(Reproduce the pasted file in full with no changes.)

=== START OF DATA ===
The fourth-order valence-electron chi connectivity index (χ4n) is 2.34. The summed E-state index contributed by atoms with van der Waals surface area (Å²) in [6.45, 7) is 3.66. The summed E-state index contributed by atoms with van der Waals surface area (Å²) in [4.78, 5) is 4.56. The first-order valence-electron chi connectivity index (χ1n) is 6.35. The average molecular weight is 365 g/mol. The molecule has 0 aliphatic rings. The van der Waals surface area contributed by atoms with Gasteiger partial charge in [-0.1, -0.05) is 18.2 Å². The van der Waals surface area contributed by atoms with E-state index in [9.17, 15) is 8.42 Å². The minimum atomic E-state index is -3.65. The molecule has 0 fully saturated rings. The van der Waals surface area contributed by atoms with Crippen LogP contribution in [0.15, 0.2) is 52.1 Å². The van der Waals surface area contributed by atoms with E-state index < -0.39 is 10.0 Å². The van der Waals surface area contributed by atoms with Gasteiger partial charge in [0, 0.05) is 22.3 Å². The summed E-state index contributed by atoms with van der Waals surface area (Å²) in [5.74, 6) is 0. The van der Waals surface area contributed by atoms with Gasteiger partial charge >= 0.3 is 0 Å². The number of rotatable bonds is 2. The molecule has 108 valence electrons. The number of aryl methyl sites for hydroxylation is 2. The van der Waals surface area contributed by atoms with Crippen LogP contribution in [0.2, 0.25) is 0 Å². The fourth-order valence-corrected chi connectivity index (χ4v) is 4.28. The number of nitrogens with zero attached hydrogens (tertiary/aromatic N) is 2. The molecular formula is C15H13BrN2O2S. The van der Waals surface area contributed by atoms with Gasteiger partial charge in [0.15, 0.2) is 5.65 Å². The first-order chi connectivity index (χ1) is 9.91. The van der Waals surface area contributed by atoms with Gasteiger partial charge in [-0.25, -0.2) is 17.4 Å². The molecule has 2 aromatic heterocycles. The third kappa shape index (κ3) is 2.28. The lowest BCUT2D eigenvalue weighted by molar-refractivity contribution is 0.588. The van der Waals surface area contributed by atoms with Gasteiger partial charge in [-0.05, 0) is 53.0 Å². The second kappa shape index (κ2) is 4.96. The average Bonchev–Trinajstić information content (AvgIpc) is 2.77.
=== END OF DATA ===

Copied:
The fourth-order valence-electron chi connectivity index (χ4n) is 2.34. The summed E-state index contributed by atoms with van der Waals surface area (Å²) in [6.45, 7) is 3.66. The summed E-state index contributed by atoms with van der Waals surface area (Å²) in [4.78, 5) is 4.56. The first-order valence-electron chi connectivity index (χ1n) is 6.35. The average molecular weight is 365 g/mol. The molecule has 0 aliphatic rings. The van der Waals surface area contributed by atoms with Gasteiger partial charge in [-0.1, -0.05) is 18.2 Å². The van der Waals surface area contributed by atoms with E-state index in [9.17, 15) is 8.42 Å². The minimum atomic E-state index is -3.65. The molecule has 0 fully saturated rings. The van der Waals surface area contributed by atoms with Crippen LogP contribution in [0.15, 0.2) is 52.1 Å². The van der Waals surface area contributed by atoms with E-state index < -0.39 is 10.0 Å². The van der Waals surface area contributed by atoms with Gasteiger partial charge in [0, 0.05) is 22.3 Å². The summed E-state index contributed by atoms with van der Waals surface area (Å²) in [5.74, 6) is 0. The van der Waals surface area contributed by atoms with Gasteiger partial charge >= 0.3 is 0 Å². The number of rotatable bonds is 2. The molecule has 108 valence electrons. The number of aryl methyl sites for hydroxylation is 2. The van der Waals surface area contributed by atoms with Crippen LogP contribution in [0.2, 0.25) is 0 Å². The fourth-order valence-corrected chi connectivity index (χ4v) is 4.28. The number of nitrogens with zero attached hydrogens (tertiary/aromatic N) is 2. The molecular formula is C15H13BrN2O2S. The van der Waals surface area contributed by atoms with Gasteiger partial charge in [0.15, 0.2) is 5.65 Å². The first-order chi connectivity index (χ1) is 9.91. The van der Waals surface area contributed by atoms with Gasteiger partial charge in [-0.25, -0.2) is 17.4 Å². The molecule has 2 aromatic heterocycles. The third kappa shape index (κ3) is 2.28. The lowest BCUT2D eigenvalue weighted by molar-refractivity contribution is 0.588. The van der Waals surface area contributed by atoms with Gasteiger partial charge in [-0.05, 0) is 53.0 Å². The second kappa shape index (κ2) is 4.96. The average Bonchev–Trinajstić information content (AvgIpc) is 2.77.